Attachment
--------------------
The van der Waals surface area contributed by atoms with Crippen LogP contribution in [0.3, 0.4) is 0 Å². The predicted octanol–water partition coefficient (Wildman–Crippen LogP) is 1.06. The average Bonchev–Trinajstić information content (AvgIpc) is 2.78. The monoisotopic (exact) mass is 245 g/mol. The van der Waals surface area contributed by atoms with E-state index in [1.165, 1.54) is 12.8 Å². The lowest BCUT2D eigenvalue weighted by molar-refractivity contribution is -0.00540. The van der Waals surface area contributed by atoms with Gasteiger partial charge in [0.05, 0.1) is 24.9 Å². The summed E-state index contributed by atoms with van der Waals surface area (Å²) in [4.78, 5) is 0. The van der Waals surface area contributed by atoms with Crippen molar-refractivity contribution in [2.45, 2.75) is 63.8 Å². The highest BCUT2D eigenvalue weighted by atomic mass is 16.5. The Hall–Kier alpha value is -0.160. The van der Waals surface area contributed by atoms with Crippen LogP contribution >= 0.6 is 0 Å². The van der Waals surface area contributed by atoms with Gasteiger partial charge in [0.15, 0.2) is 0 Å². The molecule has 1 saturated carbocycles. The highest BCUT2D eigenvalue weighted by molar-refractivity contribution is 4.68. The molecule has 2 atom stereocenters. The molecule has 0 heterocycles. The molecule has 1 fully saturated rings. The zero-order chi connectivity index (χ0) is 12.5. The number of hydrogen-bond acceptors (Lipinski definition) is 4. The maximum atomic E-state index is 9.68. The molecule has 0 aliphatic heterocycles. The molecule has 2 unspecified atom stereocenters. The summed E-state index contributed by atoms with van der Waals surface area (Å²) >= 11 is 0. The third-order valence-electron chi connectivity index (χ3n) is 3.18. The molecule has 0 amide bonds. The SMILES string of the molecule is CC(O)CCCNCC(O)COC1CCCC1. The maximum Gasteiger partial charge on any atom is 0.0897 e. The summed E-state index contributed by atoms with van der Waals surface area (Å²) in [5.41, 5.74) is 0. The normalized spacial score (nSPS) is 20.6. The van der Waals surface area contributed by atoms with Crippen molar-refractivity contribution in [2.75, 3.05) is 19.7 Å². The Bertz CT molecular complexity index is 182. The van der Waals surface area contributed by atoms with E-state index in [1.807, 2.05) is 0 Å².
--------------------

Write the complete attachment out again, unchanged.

The van der Waals surface area contributed by atoms with Crippen LogP contribution in [0.3, 0.4) is 0 Å². The predicted octanol–water partition coefficient (Wildman–Crippen LogP) is 1.06. The average Bonchev–Trinajstić information content (AvgIpc) is 2.78. The monoisotopic (exact) mass is 245 g/mol. The van der Waals surface area contributed by atoms with E-state index in [1.165, 1.54) is 12.8 Å². The lowest BCUT2D eigenvalue weighted by molar-refractivity contribution is -0.00540. The van der Waals surface area contributed by atoms with Gasteiger partial charge in [0.05, 0.1) is 24.9 Å². The summed E-state index contributed by atoms with van der Waals surface area (Å²) in [4.78, 5) is 0. The van der Waals surface area contributed by atoms with Crippen molar-refractivity contribution in [2.45, 2.75) is 63.8 Å². The highest BCUT2D eigenvalue weighted by atomic mass is 16.5. The Hall–Kier alpha value is -0.160. The van der Waals surface area contributed by atoms with Crippen LogP contribution >= 0.6 is 0 Å². The van der Waals surface area contributed by atoms with Gasteiger partial charge in [0.15, 0.2) is 0 Å². The molecule has 1 saturated carbocycles. The highest BCUT2D eigenvalue weighted by molar-refractivity contribution is 4.68. The molecule has 2 atom stereocenters. The molecule has 0 heterocycles. The molecule has 1 fully saturated rings. The zero-order chi connectivity index (χ0) is 12.5. The number of hydrogen-bond acceptors (Lipinski definition) is 4. The maximum atomic E-state index is 9.68. The molecule has 0 aliphatic heterocycles. The molecule has 2 unspecified atom stereocenters. The summed E-state index contributed by atoms with van der Waals surface area (Å²) >= 11 is 0. The third-order valence-electron chi connectivity index (χ3n) is 3.18. The molecule has 0 amide bonds. The SMILES string of the molecule is CC(O)CCCNCC(O)COC1CCCC1. The maximum Gasteiger partial charge on any atom is 0.0897 e. The summed E-state index contributed by atoms with van der Waals surface area (Å²) in [5.41, 5.74) is 0. The normalized spacial score (nSPS) is 20.6. The van der Waals surface area contributed by atoms with Crippen molar-refractivity contribution in [2.75, 3.05) is 19.7 Å². The Bertz CT molecular complexity index is 182. The van der Waals surface area contributed by atoms with E-state index in [1.807, 2.05) is 0 Å².